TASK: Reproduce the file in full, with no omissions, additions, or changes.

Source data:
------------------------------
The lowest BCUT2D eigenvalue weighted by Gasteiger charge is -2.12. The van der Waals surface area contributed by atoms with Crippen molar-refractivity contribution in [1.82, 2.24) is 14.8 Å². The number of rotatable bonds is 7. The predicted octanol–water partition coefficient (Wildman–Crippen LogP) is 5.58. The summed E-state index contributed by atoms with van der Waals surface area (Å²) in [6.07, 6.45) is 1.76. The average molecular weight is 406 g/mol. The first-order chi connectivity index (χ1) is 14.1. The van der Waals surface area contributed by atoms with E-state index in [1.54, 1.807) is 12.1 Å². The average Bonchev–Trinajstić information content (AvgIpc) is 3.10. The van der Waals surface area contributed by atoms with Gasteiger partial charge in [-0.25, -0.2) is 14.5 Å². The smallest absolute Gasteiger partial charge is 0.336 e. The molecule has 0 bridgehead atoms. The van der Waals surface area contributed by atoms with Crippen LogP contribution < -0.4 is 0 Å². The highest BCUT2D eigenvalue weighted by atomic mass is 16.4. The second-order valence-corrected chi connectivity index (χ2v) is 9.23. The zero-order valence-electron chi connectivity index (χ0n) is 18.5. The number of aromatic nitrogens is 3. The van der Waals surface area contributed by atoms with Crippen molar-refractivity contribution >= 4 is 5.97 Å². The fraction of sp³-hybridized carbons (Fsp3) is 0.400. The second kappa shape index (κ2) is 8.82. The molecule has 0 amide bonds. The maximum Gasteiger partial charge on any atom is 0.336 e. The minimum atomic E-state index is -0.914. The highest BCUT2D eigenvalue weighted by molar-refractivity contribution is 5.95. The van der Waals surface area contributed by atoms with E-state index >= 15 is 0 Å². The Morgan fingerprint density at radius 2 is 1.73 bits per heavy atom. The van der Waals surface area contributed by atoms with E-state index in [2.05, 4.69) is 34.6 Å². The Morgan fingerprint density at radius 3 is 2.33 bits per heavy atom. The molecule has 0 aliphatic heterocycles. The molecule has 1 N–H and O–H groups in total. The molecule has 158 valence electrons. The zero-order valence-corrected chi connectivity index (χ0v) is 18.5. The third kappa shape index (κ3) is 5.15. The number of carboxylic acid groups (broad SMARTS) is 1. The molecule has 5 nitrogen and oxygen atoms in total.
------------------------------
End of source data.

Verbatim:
The lowest BCUT2D eigenvalue weighted by Gasteiger charge is -2.12. The van der Waals surface area contributed by atoms with Crippen molar-refractivity contribution in [1.82, 2.24) is 14.8 Å². The number of rotatable bonds is 7. The predicted octanol–water partition coefficient (Wildman–Crippen LogP) is 5.58. The summed E-state index contributed by atoms with van der Waals surface area (Å²) in [6.07, 6.45) is 1.76. The average molecular weight is 406 g/mol. The first-order chi connectivity index (χ1) is 14.1. The van der Waals surface area contributed by atoms with E-state index in [1.54, 1.807) is 12.1 Å². The average Bonchev–Trinajstić information content (AvgIpc) is 3.10. The van der Waals surface area contributed by atoms with Gasteiger partial charge in [-0.25, -0.2) is 14.5 Å². The smallest absolute Gasteiger partial charge is 0.336 e. The molecule has 0 bridgehead atoms. The van der Waals surface area contributed by atoms with Crippen LogP contribution < -0.4 is 0 Å². The highest BCUT2D eigenvalue weighted by atomic mass is 16.4. The second-order valence-corrected chi connectivity index (χ2v) is 9.23. The zero-order valence-electron chi connectivity index (χ0n) is 18.5. The number of aromatic nitrogens is 3. The van der Waals surface area contributed by atoms with Crippen molar-refractivity contribution >= 4 is 5.97 Å². The fraction of sp³-hybridized carbons (Fsp3) is 0.400. The second kappa shape index (κ2) is 8.82. The molecule has 0 amide bonds. The maximum Gasteiger partial charge on any atom is 0.336 e. The minimum atomic E-state index is -0.914. The highest BCUT2D eigenvalue weighted by molar-refractivity contribution is 5.95. The van der Waals surface area contributed by atoms with E-state index >= 15 is 0 Å². The Morgan fingerprint density at radius 2 is 1.73 bits per heavy atom. The van der Waals surface area contributed by atoms with E-state index in [2.05, 4.69) is 34.6 Å². The Morgan fingerprint density at radius 3 is 2.33 bits per heavy atom. The molecule has 0 aliphatic heterocycles. The molecule has 1 N–H and O–H groups in total. The molecule has 158 valence electrons. The zero-order valence-corrected chi connectivity index (χ0v) is 18.5. The third kappa shape index (κ3) is 5.15. The number of carboxylic acid groups (broad SMARTS) is 1. The molecule has 5 nitrogen and oxygen atoms in total.